On Life Support

When it comes to the health of South Florida’s unique ecosystems, it’s all in the water.  We’ve been inspired by the many dedicated individuals in the national parks and protected areas we’ve visited that are deeply committed to keeping these natural areas in good shape for generations to come. However, these islands of conservation have only limited influence over the tide of human pressure that threatens their continued existence as a living community.

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The coral reefs of Biscayne National Park and elsewhere along the Florida coast are prime examples of how water quality issues within a protected area can be a major concern. A flyer within the visitor’s center introduced us to a new concept: “reef-safe sunscreen”. As a park ranger put it, “If it’s on your skin, it’s in the water.” Many of the chemicals used in sunscreen are damaging to reefs, and those snorkeling or diving can bring them directly to the coral. Zinc oxide gets the highest marks for being reef friendly, but these safer sunscreens are not required in order to dive. In the end, it all comes down to what individuals choose to do, and if the pervasive trash in the water at Biscayne National Park is any indicator, there is much reason for concern.

On the other hand, the situation at Everglades National Park highlights the threats to water coming from outside of the protected boundary. The park, the first created to protect a threatened ecological system, is only surviving “on life support” according to the park officials. Historically, the lifeblood of the Everglades came from the seasonal overflowing of Lake Okeechobee southward into the region, but human use from Orlando to Miami diverts billions gallons of water per day for human use through a system of canals and water control devices. The lush agricultural landscape outside of Miami, for instance, that captivated us with its tropical fruits and palms, is made possibe by water that no longer flows into the Everglades.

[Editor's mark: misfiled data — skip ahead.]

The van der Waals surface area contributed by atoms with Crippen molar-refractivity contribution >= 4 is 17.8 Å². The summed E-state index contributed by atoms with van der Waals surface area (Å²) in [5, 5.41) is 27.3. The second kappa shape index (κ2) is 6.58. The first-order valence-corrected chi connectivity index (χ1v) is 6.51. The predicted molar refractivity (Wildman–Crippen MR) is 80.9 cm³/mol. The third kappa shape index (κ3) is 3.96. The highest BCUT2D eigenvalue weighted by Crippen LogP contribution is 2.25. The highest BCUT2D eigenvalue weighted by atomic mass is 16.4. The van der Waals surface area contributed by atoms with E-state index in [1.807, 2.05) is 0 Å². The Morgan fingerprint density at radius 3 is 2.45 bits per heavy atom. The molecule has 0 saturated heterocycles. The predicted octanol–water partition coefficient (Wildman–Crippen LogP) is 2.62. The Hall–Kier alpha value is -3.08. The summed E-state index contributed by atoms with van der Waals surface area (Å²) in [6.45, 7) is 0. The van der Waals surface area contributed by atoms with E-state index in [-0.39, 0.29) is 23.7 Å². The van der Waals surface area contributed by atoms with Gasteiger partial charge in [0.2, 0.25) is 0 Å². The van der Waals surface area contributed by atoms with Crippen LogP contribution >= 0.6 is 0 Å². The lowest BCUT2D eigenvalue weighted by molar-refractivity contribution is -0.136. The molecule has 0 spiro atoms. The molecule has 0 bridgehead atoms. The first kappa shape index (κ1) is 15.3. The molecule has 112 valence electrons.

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The little water that does reach park can also cause major problems. Decisions to allow in large quantities of water can be out of sync with the natural cycles, flooding the nests of wading birds (whose populations in the region have declined by 93% since the 1930s) and spreading out their food sources over a huge area. Agricultural runoff creates an even deeper problem by destroying the mats of algae called periphyton that form the base of the food chain in the region.

Places half-way across the country are even contributing to the Everglades’ demise. Mercury pollution from coal-fired power plants far away reaches the park and contaminates small and large animals alike. The fish and other water animals soak up mercury, which then build up in the birds and small mammals that get their meals from the water. At the top of the food chain, the 10 Florida panthers left in the park are taking in a large amount of mercury. One panther found dead in the park had mercury levels toxic to humans.

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The park is in the midst of a 30-year plan to try to restore the water flow to more natural levels, so there is much being done to try to save the Everglades and other natural areas in Southern Florida. Knowing how much these amazing places are up against was one of the reasons we decided to transition to a life on the fly and experience them sooner rather than later. We sincerely hope these amazing places will be healthier when the Younger Fives return one day to visit with their children.

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